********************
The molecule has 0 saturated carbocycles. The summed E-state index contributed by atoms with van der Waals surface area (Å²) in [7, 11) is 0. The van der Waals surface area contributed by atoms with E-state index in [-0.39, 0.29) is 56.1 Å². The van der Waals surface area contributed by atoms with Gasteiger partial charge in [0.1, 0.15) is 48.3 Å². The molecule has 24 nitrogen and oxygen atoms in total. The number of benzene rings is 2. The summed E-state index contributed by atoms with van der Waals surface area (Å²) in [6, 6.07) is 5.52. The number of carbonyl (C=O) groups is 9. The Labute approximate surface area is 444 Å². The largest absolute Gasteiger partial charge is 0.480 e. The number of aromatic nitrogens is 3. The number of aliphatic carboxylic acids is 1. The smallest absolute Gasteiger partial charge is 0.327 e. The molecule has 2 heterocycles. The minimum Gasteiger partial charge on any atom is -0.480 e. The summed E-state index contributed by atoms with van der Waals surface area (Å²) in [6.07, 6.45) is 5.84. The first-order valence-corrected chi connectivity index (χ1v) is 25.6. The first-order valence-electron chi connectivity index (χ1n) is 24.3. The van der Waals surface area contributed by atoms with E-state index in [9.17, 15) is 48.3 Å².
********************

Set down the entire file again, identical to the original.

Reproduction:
The molecule has 0 saturated carbocycles. The summed E-state index contributed by atoms with van der Waals surface area (Å²) in [7, 11) is 0. The van der Waals surface area contributed by atoms with E-state index in [-0.39, 0.29) is 56.1 Å². The van der Waals surface area contributed by atoms with Gasteiger partial charge in [0.1, 0.15) is 48.3 Å². The molecule has 24 nitrogen and oxygen atoms in total. The number of benzene rings is 2. The summed E-state index contributed by atoms with van der Waals surface area (Å²) in [6, 6.07) is 5.52. The number of carbonyl (C=O) groups is 9. The Labute approximate surface area is 444 Å². The largest absolute Gasteiger partial charge is 0.480 e. The number of aromatic nitrogens is 3. The number of aliphatic carboxylic acids is 1. The smallest absolute Gasteiger partial charge is 0.327 e. The molecule has 2 heterocycles. The minimum Gasteiger partial charge on any atom is -0.480 e. The summed E-state index contributed by atoms with van der Waals surface area (Å²) in [6.07, 6.45) is 5.84. The first-order valence-corrected chi connectivity index (χ1v) is 25.6. The first-order valence-electron chi connectivity index (χ1n) is 24.3. The van der Waals surface area contributed by atoms with E-state index in [9.17, 15) is 48.3 Å².